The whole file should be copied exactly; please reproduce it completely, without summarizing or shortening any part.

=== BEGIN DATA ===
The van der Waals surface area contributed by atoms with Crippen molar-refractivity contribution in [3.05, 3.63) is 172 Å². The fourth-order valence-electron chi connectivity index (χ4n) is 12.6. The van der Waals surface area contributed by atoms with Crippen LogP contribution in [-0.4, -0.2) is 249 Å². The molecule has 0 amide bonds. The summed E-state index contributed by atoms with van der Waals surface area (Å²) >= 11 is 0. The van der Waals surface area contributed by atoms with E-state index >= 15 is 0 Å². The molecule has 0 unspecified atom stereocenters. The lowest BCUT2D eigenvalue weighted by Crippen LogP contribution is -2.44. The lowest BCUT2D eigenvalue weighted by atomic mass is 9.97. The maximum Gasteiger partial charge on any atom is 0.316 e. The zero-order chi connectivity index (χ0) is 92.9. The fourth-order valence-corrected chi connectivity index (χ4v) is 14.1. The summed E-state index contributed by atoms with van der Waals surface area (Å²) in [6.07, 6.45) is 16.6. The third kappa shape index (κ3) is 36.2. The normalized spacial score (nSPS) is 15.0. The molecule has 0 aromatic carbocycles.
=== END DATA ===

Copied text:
The van der Waals surface area contributed by atoms with Crippen molar-refractivity contribution in [3.05, 3.63) is 172 Å². The fourth-order valence-electron chi connectivity index (χ4n) is 12.6. The van der Waals surface area contributed by atoms with Crippen LogP contribution in [-0.4, -0.2) is 249 Å². The molecule has 0 amide bonds. The summed E-state index contributed by atoms with van der Waals surface area (Å²) >= 11 is 0. The van der Waals surface area contributed by atoms with E-state index >= 15 is 0 Å². The molecule has 0 unspecified atom stereocenters. The lowest BCUT2D eigenvalue weighted by Crippen LogP contribution is -2.44. The lowest BCUT2D eigenvalue weighted by atomic mass is 9.97. The maximum Gasteiger partial charge on any atom is 0.316 e. The zero-order chi connectivity index (χ0) is 92.9. The fourth-order valence-corrected chi connectivity index (χ4v) is 14.1. The summed E-state index contributed by atoms with van der Waals surface area (Å²) in [6.07, 6.45) is 16.6. The third kappa shape index (κ3) is 36.2. The normalized spacial score (nSPS) is 15.0. The molecule has 0 aromatic carbocycles.